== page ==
Angela and I are walking back from lunch today, not too excited to re-enter our office. To be honest, we’ve indulged a bit in a little “life sucks” dialogue, brought on by the usual workplace angst. Both of us try hard to keep that at bay, but neither of us is perfect. Sometimes, despite our intentions, it creeps in.
Anyway, we’re within steps of the front door. And there it is.
A weed, poking up defiantly toward the sun and the sky despite certainly overwhelming odds. The delicate living thing is rooted tenuously in a tiny crevice between the street and the curb, surrounded by concrete and very little incentive to make a permanent home and “put down roots,” so to speak.
There’s no real soil to nourish and offer sustenance for any kind of happily ever after, yet here it stands before me, taking a chance at life. I resist the urge to tug its tiny roots out of the crevice and transplant it in the neatly manicured strip of obligatory grass outside the office. I know I’d be doing it no favors; it stands a better chance of a longer life where it grows now, safe from the notice (and the reach) of groundskeepers.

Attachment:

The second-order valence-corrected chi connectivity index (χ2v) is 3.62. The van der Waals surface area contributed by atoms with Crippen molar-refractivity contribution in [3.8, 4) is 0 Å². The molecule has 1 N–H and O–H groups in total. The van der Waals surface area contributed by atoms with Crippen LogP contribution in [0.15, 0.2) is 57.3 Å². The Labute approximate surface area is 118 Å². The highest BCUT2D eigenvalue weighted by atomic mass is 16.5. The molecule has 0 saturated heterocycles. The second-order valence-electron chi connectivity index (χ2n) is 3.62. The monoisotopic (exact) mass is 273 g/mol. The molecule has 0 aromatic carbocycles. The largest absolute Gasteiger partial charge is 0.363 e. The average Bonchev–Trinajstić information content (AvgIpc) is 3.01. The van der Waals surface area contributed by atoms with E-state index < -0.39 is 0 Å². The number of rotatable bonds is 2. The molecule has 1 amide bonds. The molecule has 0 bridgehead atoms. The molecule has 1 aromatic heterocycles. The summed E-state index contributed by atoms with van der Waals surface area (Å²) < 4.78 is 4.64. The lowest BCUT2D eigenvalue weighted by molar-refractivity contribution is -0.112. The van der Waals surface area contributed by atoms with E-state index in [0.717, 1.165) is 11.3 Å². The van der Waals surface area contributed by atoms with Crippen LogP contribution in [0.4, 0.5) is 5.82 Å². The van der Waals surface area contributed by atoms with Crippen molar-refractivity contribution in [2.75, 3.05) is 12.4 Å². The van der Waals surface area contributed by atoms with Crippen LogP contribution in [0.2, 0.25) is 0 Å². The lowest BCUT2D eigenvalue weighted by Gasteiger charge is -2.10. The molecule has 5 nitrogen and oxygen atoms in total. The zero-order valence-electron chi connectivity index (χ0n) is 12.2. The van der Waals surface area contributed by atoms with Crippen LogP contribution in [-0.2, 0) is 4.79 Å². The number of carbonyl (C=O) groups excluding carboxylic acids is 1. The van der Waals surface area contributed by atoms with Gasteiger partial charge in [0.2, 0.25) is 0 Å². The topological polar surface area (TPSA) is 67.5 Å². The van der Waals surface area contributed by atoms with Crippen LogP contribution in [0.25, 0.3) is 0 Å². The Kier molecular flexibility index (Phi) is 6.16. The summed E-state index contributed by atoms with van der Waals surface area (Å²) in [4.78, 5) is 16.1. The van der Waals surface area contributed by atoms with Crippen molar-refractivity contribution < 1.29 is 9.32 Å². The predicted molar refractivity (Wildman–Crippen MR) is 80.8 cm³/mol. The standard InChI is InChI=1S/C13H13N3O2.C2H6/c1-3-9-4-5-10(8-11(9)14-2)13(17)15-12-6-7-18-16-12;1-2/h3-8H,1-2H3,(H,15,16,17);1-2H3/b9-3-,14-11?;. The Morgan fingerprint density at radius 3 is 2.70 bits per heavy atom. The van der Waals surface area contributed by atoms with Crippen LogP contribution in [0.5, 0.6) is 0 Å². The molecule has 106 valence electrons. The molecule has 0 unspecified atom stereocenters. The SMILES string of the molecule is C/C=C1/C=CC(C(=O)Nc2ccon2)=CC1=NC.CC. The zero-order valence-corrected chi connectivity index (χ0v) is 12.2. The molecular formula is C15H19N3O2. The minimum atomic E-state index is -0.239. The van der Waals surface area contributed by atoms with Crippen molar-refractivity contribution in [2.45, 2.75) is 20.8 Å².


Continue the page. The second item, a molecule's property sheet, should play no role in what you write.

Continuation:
This tiny weed speaks in shouts, not whispers. It’s been forged by its environment and by its hardscrabble existence. The very hardships it endured just to sprout, to unfurl its leaves, to actually face the world, take a chance, and give it a go — those created what grows at my feet today.
I look at Angela and nod. For this little guy, simply finding a small bit of moisture in a crevice with a grain or two of dirt was enough. We agree: we’re a little like that weed … who we are today has been shaped by our life experiences and how we’ve handled good fortune and bad. It’s a result of the choices we’ve made and the countless people who’ve served as the bits of soil and the drops of moisture that allowed us to take root and grow.
It took tremendous fortitude for that tiny weed to rise up, to take a chance on thriving even though diminishing is a very real possibility. The way I see it, if a weed can thrive in a thoroughly inhospitable environment, then I have no excuse for not doing the same, regardless of how marvelous or distressing my environment might have been or might be now. My choices, combined with the support of those who have walked with me, deserve credit for helping me sink my roots deeply into whatever soil and sustenance was available.
Here’s to fortitude. It’s something we all can use.
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